Building a Facebook chatbots with Python

Building a Facebook chatbots with Python

  • 2016-08-19
  • 6426

Facebook now has the Messenger Platform which permits us to manufacture bots which can acknowledge messages from clients and react to them. In this instructional exercise, we should perceive how we can assemble a bot and add it to one of our pages so that the clients can interface with the bot by sending messages to the page.

To begin, we have three necessities to satisfy:

  • We require a Facebook Page

  • We require a Facebook App

  • We require a webhook/callback URL to acknowledge approaching messages

I am accepting you as of now have a Facebook Page. In the event that you don’t, simply ahead and make one. It’s extremely basic.

Creating and Configuring The Facebook App

1. Initially, we make a non specific facebook application. We have to give the name, namespace, classification, contact email. Basic and direct. This is what it would seem that for me:

Create a New facebook App.

2. Presently we need to scan the “Include Product” segment and include “Envoy”.

Add Messenger

3. Produce access token for a Page you oversee. A popup will open approaching you for consents. Stipend the consent and you will soon see the entrance token for that page. It would be ideal if you take a note of this token. We should utilize it later send messages to the clients in the interest of the page.

Next, snap the “Webhooks” area.

4. Before we can setup a webhook, we have to setup a URL which is openly available on the web. The URL must have SSL (that is it should be https). To meet this prerequisite and set up a neighborhood dev environment, we setup a fast flagon application on our nearby machine.

Install Flask from PyPi using pip:

pip install Flask

Facebook will send a GET solicitation to the callback URL we give. The solicitation will contain a custom mystery we can include (while setting up the webhook) and a test code from Facebook. They anticipate that us will yield the test code to check ourselves. To do as such, we compose a speedy GET handler utilizing Flask.

## Filename: server.py 
 
from flask import Flask, request
 
app = Flask(__name__)
 
@app.route('/', methods=['GET'])
def handle_verification():
    return request.args['hub.challenge']
 
if __name__ == '__main__':
    app.run(debug=True)

We run the nearby server utilizing python server.py. The application will dispatch at port 5000 of course. Next we utilize ngrok to open the server to the web. ngrok is an awesome device and you ought to truly try it out for running and troubleshooting webhooks/callback urls on your nearby machine.

ngrok http 5000

With that order, we will get a location like https://ac433506.ngrok.io. Duplicate that url and glue it in the Webhook setup popup. Checkmark the occasions we’re occupied with. I check every one of them. At that point we include a mystery, which our code couldn’t care less about much. So simply include anything you like. The popup now seems as though this:

Click “Verify and Save”. If the verification succeeds, the popup will close and you will be back to the previous screen.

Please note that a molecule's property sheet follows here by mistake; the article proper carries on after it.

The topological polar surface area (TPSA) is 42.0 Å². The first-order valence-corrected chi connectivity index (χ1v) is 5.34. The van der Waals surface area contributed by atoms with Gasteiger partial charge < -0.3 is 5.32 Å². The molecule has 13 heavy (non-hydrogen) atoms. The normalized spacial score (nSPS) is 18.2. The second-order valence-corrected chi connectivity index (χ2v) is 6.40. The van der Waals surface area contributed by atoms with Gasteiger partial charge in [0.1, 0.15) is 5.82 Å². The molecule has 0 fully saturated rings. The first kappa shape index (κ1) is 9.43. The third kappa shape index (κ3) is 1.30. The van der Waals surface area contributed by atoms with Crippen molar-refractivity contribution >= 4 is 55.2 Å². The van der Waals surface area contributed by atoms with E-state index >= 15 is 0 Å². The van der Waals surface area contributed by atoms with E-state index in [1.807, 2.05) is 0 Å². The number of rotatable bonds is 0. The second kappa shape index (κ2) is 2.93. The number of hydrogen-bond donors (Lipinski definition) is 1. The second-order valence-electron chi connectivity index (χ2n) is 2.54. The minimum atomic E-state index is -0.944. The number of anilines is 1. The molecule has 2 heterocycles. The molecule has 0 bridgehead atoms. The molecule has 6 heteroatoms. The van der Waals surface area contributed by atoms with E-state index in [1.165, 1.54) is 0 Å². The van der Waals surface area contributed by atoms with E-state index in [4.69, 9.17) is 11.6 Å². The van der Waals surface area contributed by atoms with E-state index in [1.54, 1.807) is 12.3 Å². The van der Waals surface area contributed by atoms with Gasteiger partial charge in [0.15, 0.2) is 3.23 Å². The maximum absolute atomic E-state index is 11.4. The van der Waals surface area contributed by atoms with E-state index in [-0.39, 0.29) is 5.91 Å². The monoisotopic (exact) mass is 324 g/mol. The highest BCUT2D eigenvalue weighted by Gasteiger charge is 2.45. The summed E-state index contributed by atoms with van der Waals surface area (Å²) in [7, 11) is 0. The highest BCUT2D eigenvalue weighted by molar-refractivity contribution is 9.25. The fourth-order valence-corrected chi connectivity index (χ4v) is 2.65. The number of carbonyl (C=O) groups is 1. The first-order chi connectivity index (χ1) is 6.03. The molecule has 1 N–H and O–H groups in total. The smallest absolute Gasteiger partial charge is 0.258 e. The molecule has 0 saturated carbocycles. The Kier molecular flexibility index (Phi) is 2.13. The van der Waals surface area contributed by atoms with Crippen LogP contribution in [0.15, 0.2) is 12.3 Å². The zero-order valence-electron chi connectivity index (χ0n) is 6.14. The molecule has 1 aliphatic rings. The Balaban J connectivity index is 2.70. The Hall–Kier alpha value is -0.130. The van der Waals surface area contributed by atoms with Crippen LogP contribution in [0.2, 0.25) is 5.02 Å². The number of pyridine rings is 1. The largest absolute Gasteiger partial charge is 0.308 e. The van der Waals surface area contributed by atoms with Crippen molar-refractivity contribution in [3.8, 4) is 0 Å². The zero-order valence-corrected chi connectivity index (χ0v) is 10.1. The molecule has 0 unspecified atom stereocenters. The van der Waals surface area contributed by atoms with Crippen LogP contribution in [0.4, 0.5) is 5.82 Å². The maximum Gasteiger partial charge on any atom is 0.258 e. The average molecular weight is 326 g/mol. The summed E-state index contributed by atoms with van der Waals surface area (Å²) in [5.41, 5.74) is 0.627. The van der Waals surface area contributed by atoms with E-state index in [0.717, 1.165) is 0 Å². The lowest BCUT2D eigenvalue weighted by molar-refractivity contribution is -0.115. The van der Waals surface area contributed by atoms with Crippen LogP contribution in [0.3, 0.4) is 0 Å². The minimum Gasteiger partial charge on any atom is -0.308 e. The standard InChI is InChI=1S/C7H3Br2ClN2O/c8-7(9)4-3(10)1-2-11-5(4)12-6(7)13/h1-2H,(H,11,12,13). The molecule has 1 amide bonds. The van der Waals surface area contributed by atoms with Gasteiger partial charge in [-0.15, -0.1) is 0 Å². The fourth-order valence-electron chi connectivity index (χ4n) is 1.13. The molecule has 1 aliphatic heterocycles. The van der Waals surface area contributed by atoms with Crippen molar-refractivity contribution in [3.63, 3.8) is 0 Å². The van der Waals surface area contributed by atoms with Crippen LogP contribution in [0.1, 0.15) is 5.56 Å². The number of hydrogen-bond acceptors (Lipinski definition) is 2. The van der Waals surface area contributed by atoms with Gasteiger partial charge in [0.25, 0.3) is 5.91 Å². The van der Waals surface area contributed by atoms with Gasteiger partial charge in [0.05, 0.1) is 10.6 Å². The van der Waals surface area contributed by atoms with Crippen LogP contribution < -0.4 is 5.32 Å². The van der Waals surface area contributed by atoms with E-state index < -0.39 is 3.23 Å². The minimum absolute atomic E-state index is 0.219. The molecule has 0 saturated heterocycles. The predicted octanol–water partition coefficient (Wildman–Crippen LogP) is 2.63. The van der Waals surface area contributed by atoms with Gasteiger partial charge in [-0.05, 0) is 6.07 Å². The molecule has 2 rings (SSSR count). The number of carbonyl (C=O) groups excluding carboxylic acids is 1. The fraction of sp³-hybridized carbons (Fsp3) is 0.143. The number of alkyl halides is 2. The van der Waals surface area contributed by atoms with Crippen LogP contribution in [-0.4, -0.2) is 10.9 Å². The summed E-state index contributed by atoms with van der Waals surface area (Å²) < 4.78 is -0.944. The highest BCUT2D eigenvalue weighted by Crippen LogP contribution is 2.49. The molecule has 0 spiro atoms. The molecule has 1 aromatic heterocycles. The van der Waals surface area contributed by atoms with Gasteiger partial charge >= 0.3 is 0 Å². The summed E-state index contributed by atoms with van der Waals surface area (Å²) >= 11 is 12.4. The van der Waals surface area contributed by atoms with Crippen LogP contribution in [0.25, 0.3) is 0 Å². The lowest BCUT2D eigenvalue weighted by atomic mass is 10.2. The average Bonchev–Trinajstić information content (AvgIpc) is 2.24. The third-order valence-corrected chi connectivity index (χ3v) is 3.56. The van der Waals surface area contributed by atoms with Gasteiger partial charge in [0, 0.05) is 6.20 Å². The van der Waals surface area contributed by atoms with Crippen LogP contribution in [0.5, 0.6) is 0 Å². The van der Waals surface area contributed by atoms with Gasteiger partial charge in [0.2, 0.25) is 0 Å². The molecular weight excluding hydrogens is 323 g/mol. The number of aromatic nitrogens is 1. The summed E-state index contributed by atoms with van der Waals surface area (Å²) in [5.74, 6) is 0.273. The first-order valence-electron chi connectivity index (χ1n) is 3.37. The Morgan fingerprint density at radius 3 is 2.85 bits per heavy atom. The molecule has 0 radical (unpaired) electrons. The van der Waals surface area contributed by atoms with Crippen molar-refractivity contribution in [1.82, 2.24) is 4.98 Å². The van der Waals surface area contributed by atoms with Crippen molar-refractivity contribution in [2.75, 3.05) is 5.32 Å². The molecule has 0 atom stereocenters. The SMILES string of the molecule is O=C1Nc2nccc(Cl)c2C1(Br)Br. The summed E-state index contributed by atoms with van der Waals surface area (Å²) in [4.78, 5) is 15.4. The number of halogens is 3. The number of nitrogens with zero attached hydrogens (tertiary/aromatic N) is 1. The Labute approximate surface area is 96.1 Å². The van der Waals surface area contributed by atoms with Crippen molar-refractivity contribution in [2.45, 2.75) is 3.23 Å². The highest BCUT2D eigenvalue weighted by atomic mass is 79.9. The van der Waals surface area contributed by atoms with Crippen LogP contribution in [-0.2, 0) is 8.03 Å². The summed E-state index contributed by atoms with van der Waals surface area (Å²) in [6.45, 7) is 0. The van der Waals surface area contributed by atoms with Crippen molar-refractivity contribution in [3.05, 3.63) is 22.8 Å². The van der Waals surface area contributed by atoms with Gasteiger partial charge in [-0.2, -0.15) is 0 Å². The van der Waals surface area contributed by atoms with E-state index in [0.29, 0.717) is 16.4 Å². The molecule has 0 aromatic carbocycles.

Select a Page again and click “Subscribe”. Presently our application ought to be added to the page we chose. If it’s not too much trouble note, on the off chance that we haven’t created an entrance token for that page in the prior stride, the membership will fall flat. So ensure we have an entrance token produced for that page.

Handling Messages

Presently every time somebody makes an impression on the “Masnun” page, Facebook will make a POST solicitation to our callback url. So we have to compose a POST handler for that url. We additionally require react back to the client utilizing the Graph API. For that we would need to utilize the marvelous requests module.

pip install requests

Here’s the code for tolerating approaching messages and sending them an answer:

from flask import Flask, request
import requests
 
app = Flask(__name__)
 
ACCESS_TOKEN = "EAAP9MMaGh1cBAHS7jZCnuQgm2GWx5grLraIElFlWlIw2r3Afb34m2c2rP0xdkkkKEeiBOykGINAP0tScwmL5NNBJQN9ayPCuq13syvWocmbYZA7BXL86FsZCyZBxTmkgYYp8MDulLc1Tx70FGdU5ebQZAJV28nMkZD"
 
 
def reply(user_id, msg):
    data = {
        "recipient": {"id": user_id},
        "message": {"text": msg}
    }
    resp = requests.post("https://graph.facebook.com/v2.6/me/messages?access_token=" + ACCESS_TOKEN, json=data)
    print(resp.content)
 
 
@app.route('/', methods=['POST'])
def handle_incoming_messages():
    data = request.json
    sender = data['entry'][0]['messaging'][0]['sender']['id']
    message = data['entry'][0]['messaging'][0]['message']['text']
    reply(sender, message[::-1])
 
    return "ok"
 
 
if __name__ == '__main__':
    app.run(debug=True)

The code here acknowledges a message, recovers the client id and the message content. It switches the message and sends back to the client. For this we utilize the ACCESS_TOKEN we produced before hand. The approaching solicitation must be reacted with a status code 200 to recognize the message. Generally Facebook will attempt the message a couple of more times and after that cripple the webhook. So sending a http status code 200 is essential. We simply yield “alright” to do as such.

You can now make an impression on your page and check whether it reacts accurately. Look at Flask’s and ngrok’s logs to troubleshoot any issues you may confront.

You can download the specimen code from here: https://github.com/masnun/fb-bot

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